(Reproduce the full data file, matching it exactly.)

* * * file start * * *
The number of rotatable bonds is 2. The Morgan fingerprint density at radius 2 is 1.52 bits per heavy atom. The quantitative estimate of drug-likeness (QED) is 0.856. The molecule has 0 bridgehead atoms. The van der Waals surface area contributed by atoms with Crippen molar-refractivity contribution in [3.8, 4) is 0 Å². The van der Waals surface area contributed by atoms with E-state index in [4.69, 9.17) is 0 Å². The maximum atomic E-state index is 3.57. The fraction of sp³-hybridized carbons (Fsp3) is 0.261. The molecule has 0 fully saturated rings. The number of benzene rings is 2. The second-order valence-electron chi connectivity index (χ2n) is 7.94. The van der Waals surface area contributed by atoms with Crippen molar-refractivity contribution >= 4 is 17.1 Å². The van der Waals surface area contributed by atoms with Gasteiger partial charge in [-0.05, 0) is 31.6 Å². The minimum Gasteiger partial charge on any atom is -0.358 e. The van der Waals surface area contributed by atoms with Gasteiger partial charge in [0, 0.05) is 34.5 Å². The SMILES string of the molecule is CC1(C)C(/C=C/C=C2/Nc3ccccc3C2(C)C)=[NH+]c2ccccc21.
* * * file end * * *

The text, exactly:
The number of rotatable bonds is 2. The Morgan fingerprint density at radius 2 is 1.52 bits per heavy atom. The quantitative estimate of drug-likeness (QED) is 0.856. The molecule has 0 bridgehead atoms. The van der Waals surface area contributed by atoms with Crippen molar-refractivity contribution in [3.8, 4) is 0 Å². The van der Waals surface area contributed by atoms with E-state index in [4.69, 9.17) is 0 Å². The maximum atomic E-state index is 3.57. The fraction of sp³-hybridized carbons (Fsp3) is 0.261. The molecule has 0 fully saturated rings. The number of benzene rings is 2. The second-order valence-electron chi connectivity index (χ2n) is 7.94. The van der Waals surface area contributed by atoms with Crippen molar-refractivity contribution >= 4 is 17.1 Å². The van der Waals surface area contributed by atoms with Gasteiger partial charge in [-0.05, 0) is 31.6 Å². The minimum Gasteiger partial charge on any atom is -0.358 e. The van der Waals surface area contributed by atoms with Gasteiger partial charge in [0, 0.05) is 34.5 Å². The SMILES string of the molecule is CC1(C)C(/C=C/C=C2/Nc3ccccc3C2(C)C)=[NH+]c2ccccc21.